Chapter 4: Spectroscopy
Transcript Chapter 4: Spectroscopy
The Birth of the Quantum
• Max Planck
– The energy contained in radiation is related to
the frequency of the radiation by the
• n is a positive integer called the quantum number
• f is the frequency of the oscillation
– A discreet packet of energy, later to become
known as “a photon”
Implications of Planck’s Law
• The energy levels of
the molecules must be
• Only transitions by an
amount E=hf are
• The implication is that
light is discreet or
These quantum levels are
known as number states
Three Types of Spectra
Spectral Analysis of the Elements
Studying the light emitted by an object
in order to know something about that object!
Continuous Spectrum: a collection all possible
wavelengths/ frequencies of light
Pattern of bright spectral lines
produced by an element.
Pattern of dark spectral lines
where light within a number of
narrow frequency ranges has been
Bright Line Emission Spectra
• 1st law: A luminous solid or
liquid, or a sufficiently dense
gas, emits light of all
wavelengths and produces a
continuous spectrum of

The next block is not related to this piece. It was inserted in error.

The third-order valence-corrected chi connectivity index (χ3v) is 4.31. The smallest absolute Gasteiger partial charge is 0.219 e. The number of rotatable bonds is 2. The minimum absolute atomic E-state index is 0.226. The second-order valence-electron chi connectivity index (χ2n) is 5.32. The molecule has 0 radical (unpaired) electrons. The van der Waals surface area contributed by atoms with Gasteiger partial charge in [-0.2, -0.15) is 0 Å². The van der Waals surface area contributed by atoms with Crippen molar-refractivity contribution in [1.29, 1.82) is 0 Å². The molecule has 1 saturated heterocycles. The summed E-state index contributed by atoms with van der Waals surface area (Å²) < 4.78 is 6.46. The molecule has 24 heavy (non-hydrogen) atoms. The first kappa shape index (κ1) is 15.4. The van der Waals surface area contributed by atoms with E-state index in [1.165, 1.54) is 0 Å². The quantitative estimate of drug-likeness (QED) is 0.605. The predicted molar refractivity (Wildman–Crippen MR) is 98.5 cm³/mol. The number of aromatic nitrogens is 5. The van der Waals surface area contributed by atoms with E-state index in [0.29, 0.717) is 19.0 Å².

• 2nd law: A low-density hot
gas emits light whose
spectrum consists of a series
of bright emission lines which
are characteristic of the
chemical composition of the
• 3rd law: A cool thin gas
absorbs certain wavelengths
from a continuous spectrum,
leaving dark absorption lines
in their place superimposed
on the continuous spectrum.
Spectra and Background
Type of spectrum seen depends on the temperature of the
thin gas relative to the background temperature.
TOP: thin gas cooler than background, absorption lines seen.
BOTTOM: thin gas hotter than background, emission lines seen.
Studying the Stars:
Analyzing the light from a star can tell us:
1. The composition of the star.
2. The relative motion & rotation of the star.
3. The star’s temperature.
Shows limited Range of Light Energies Reaching Earth’s Surface